« Cinq anciens empires, que nous pensions tous morts et enterrés, se réveillent : la Russie, la Chine, la Turquie, l’islam radical sunnite et la Perse. Nous croyions qu’ils étaient de purs fantômes, mais non, ils bougent à nouveau; ils dansent encore sur le sol du monde« , dit à ce propos Bernard-Henri Lévy dans les colonnes du Wall Street Journal , qui a accordé une pleine page à la publication aux Etats-Unis de son livre- événement.
Retrouvez ci-dessous cet entretien dans son intégralité :
Bernard-Henri Lévy is bleary-eyed. He’s a dashing spectacle in every other way, but his eyelids loll from a lack of sleep. Bustling in the kitchen of his suite at the Carlyle Hotel is his young assistant, who knows exactly what to do for a boss who’s flown in from Paris. “Quatre sachets,” she says as she brings a small teapot to the table, crammed with four bags of Darjeeling.
BHL—to use Mr. Lévy’s nickname—is a philosopher given to interpreting the world’s maladies. He is in New York for the publication on Feb. 12 of his latest book, elegantly provocative, “The Empire and the Five Kings.” It describes “the new geopolitical order which is designing itself before our eyes” as a result of “America’s abdication” of global leadership.
“You have America going back,” he says, “retreating and lowering its flag, both on military and ideological terms.” In Mr. Lévy’s thesis, “five former empires, which we all thought to be dead and buried, are waking up again—Russia, China, Turkey, Sunni radical Islamism and Persia. We thought they were pure ghosts—but no, they are moving again; they are dancing again on the floor of the world.” They are rushing unchecked, he says, into the voids left everywhere by the retreat of the West, most notably under Donald Trump.
A public intellectual in the French manner, Mr. Lévy, 70, has long had the ear of many of his country’s presidents and other politicians. He does not shrink from inserting himself into the world’s war zones. Of these, he is most involved in Northern Iraq, where he is a tireless advocate for Kurdish autonomy. The high point of his worldliness came in 2011, when, by many accounts—including his own—he persuaded then-President Nicolas Sarkozy to pursue the toppling of Libya’s Moammar Gadhafi, who faced a major uprising in the Arab Spring.
The uprising that most preoccupies Mr. Lévy today is one that rumbles on in France itself. Since November, the country has seen the eruption of the gilets jaunes—the “yellow jackets”—political protesters who have converged on the heart of Paris, wreaking physical havoc on some of France’s most cherished symbols. Driven by an incendiary mix of ideologies, they have demanded the repeal of a steep new fuel tax, to which President Emmanuel Macron has acceded, as well as the implementation of “citizens’ referendums,” to which he has not.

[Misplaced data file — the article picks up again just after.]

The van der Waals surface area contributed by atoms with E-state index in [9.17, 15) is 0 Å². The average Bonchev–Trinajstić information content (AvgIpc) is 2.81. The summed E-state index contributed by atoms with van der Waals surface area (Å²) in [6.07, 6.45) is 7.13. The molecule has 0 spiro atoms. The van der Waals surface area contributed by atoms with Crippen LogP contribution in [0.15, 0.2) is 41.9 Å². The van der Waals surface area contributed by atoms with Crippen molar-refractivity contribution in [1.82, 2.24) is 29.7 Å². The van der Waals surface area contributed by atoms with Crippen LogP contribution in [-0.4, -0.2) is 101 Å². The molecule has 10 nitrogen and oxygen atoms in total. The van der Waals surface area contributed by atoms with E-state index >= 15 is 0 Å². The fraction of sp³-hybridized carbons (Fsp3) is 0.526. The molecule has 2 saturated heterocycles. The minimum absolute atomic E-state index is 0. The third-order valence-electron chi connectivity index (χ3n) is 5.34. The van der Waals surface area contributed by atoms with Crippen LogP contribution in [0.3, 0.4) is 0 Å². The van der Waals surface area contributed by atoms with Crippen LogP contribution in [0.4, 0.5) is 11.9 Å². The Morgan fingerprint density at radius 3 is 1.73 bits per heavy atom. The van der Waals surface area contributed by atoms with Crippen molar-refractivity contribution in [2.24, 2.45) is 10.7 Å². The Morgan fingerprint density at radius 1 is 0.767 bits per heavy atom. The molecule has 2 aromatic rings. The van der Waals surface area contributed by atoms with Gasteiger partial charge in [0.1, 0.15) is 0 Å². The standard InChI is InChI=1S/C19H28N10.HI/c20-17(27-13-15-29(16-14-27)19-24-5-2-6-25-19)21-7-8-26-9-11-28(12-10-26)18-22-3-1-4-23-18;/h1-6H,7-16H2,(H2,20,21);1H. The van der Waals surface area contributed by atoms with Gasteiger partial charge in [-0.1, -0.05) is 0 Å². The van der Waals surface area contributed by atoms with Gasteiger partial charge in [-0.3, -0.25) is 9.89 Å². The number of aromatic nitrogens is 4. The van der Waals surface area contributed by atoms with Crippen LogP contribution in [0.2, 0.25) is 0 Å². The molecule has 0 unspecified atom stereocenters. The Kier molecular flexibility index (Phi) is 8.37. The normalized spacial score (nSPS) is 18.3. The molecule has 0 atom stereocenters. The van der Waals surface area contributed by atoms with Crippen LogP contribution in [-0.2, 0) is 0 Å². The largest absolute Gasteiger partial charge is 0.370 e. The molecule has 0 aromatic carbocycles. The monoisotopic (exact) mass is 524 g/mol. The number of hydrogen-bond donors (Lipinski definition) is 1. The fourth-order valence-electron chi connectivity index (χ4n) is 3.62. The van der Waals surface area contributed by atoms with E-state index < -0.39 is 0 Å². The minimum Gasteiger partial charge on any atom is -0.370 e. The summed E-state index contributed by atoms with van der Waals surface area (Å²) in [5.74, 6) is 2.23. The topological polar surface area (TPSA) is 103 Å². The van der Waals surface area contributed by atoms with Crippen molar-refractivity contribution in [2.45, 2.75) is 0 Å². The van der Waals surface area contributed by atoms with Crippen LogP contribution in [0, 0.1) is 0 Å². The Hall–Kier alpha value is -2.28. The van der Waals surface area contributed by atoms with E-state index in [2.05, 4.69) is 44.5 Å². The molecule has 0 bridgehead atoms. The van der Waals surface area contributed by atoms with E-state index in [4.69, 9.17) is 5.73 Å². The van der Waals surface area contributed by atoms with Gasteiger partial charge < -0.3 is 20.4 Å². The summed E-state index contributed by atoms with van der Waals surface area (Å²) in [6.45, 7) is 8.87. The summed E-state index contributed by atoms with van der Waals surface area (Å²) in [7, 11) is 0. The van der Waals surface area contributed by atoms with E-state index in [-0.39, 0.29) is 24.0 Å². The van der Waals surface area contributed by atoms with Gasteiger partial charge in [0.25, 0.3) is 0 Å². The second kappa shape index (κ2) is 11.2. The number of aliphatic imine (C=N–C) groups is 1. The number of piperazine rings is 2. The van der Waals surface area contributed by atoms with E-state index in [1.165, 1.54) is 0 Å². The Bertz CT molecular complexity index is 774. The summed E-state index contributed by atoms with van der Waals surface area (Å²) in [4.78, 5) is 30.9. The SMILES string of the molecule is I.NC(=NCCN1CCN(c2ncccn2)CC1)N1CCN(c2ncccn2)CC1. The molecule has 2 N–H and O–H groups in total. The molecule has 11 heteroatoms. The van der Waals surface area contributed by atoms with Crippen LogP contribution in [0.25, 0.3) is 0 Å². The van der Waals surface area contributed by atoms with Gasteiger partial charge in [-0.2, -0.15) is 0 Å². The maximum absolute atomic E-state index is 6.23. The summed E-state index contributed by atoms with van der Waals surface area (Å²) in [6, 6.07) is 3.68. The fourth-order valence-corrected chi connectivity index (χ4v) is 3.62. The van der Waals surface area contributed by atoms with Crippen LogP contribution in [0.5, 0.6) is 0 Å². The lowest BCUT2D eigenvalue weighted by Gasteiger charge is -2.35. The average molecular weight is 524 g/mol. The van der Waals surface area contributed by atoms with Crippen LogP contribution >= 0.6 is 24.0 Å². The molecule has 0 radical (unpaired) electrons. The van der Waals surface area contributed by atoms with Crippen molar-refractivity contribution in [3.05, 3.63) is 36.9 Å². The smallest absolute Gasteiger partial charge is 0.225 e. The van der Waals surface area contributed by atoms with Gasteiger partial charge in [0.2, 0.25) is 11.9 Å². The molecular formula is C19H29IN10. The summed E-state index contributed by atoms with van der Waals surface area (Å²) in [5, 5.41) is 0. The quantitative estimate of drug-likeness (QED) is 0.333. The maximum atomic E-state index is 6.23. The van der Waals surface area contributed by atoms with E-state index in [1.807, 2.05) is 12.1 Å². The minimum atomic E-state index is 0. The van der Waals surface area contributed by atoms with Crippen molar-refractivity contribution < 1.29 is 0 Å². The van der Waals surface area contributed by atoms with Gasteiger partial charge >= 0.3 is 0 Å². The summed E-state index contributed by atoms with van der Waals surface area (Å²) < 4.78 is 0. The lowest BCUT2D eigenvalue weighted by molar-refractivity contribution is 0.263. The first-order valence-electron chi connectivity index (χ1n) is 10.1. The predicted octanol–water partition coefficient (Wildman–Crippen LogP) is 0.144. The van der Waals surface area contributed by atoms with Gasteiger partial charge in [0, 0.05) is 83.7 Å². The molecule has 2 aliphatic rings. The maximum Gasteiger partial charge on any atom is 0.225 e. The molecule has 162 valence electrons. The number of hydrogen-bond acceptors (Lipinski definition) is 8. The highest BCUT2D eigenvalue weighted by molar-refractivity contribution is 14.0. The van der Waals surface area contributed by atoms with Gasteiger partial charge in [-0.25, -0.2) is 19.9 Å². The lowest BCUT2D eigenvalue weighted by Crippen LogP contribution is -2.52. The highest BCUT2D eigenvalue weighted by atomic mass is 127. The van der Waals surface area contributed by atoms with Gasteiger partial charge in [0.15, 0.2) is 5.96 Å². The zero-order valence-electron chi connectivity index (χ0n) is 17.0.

The yellow jackets also called for Mr. Macron to resign, but he seems, for the moment, to have subdued the insurrection by launching a two-month Grand Débat National on what ails France. Some see the debate as a cynical ploy to deflate the enraged mob, others as a statesmanlike attempt to hear everyone out. BHL subscribes to the second view. “You know the Greek word maieutic?” he says. “It’s a word of Socrates. It means that your interlocutor is pregnant with an idea of which he’s not clearly aware himself, and that you help him to deliver it.” With his national debate, Mr. Lévy says, “Macron has invented a political maieutic.”
The protests, Mr. Lévy says, are “a big Event, with a capital E, in the history of France over the last two or three centuries”—so seminal that they will “remain in the archive” for later generations to marvel at.
“What’s happening here?” he asks, then answers: “Anger, for sure. A populist riot, for sure. But also the first real nihilist riots in modern European history.” Past riots, he says, always “had a target, a sense, a hope. There was the idea that the future could be better than the present. For the first time now, we have a pure moment of collective despair.” In the Paris Commune insurrection of 1871, he allows, “you had an attempt to burn the Louvre, so there was a nihilist dimension. But there was hope for a better world. There is nothing of the sort with the yellow-jacket movement.”
So who are the gilets jaunes? “They are obviously desperate people, who feel they are treated in an unfair way,” says Mr. Lévy. “And they are right.” Yet many of the protesters own cars and tractors, farms and small businesses—that’s why they hate the fuel tax. How desperate can they be? “They work during the week,” Mr. Lévy says, “and they demonstrate on Saturday. In other words, they are certainly not the Damned of the Earth.”
Further, “the words in which they express this suffering,” Mr. Lévy says, “recall the worst of French history.” The movement has been egged on by “the two extremes of our political spectrum, Jean-Luc Mélenchon and Marine Le Pen”—the leaders of France’s extreme left and right, respectively. The two, Mr. Lévy adds, “are real twins,” who represent “the darkest political forces in France.” If the yellow jackets were American, Mr. Lévy adds, they would support Donald Trump or Bernie Sanders. “They might oscillate—swing between the two.”
In BHL’s mind, the protests constitute “the third crisis of liberal democracy in France.” The first happened at the time of the Dreyfus affair—the late 19th and early 20th centuries. The second was at the beginning of the 1930s, when citizens of a floundering France “began to think that liberal values were dead and that fascism represented the future.” He describes the yellow jackets as “the same sorts of people.” They turn their backs on democracy but don’t know what to put in its place: “What is sure is that they hate elites. They hate complexity. They hate the idea of France being open to the rest of the world. They hate immigration, trade.”